Have you ever spent an evening outside, heard the frogs croaking in the distance, and wanted to go looking for them?
The Nature Conservancy of Canada (NCC) is looking for volunteers to spend an ‘unfrogettable’ evening conducting an amphibian survey on NCC’s Witt property, which is just outside Cypress Hills Provincial Park on June 21.
The event, called A Ribbiting Evening, will aim to collect information on the presence and absence of Alberta’s native frog, salamander and toad species on the Witt property, which is less than an hour drive from Medicine Hat.
The evening will begin with a quick garbage clean-up, then "jump" into a visual survey for amphibians to document any species. Participants will then enjoy hot chocolate and snacks while engaging in a workshop to learn how to identify species by listening to recordings of various frog calls.
Since frogs are more active at night, the group will then head out after the sun sets and put their new-found skills to the test by conducting an auditory survey of the property.
Hannah Schaepsmeyer, NCC’s Conservation Volunteers Coordinator, shares why volunteers should get excited for this event.
“This is the first time NCC has hosted an amphibian survey on this property. We are hoping to see the northern leopard frog, which is a threatened species that’s at risk for becoming endangered. We are hoping to find northern leopard frog habitat on the Witt property.” said Schaepsmeyer.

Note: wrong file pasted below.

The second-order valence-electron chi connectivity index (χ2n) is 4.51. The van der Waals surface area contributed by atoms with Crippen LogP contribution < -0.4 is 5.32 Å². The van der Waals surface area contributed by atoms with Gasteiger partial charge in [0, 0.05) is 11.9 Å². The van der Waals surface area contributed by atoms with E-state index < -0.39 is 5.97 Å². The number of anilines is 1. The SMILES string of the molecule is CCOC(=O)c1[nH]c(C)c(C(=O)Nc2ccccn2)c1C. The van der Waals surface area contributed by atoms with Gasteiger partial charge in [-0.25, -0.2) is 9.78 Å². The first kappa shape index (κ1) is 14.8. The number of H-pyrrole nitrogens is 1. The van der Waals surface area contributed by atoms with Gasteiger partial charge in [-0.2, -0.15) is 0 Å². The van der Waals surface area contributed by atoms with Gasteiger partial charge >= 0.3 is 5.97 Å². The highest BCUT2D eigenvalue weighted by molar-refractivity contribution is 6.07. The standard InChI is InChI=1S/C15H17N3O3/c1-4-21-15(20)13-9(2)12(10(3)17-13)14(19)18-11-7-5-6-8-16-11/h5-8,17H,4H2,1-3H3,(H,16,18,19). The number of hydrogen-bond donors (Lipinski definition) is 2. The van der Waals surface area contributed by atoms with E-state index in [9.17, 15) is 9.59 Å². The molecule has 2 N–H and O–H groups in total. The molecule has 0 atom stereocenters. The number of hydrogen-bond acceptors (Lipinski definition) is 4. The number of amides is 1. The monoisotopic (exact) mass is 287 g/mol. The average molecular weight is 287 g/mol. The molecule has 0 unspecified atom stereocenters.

All of the tools and equipment for the evening, along with delicious snacks and hot beverages, will be provided by NCC.
The data collected will help NCC to document the current health of the local habitat and be used to help determine future stewardship needs for the Witt property.
The Witt property was once a part of the historic Reesor Ranch before it was purchased in partnership by the Nature Conservancy of Canada and Ducks Unlimited Canada. Located on the north edge of Cypress Hills Interprovincial Park, this 169 acre property provides habitat for passing wildlife, as well as an additional buffer from development along the park.
Besides hosting habitat for native amphibians, this property is still part of a working landscape where cattle ranching and conservation go hand-in-hand. The property also features healthy native fescue grasslands and hosts a large wetland complex, which is home to a diversity of waterfowl like the red necked grebe
The Nature Conservancy of Canada’s Conservation Volunteers program engages Canadians of all ages in the protection of Canada’s species and natural habitats. These events provide meaningful, hands-on educational experiences in natural areas across the province.
Since 2006, NCC’s Conservation Volunteers program has engaged over 13,000 Canadians across 1,157 events from coast to coast.
To sign up for this event or to find other events in your area, visit www.conservationvolunteers.ca or call 403-993-7695.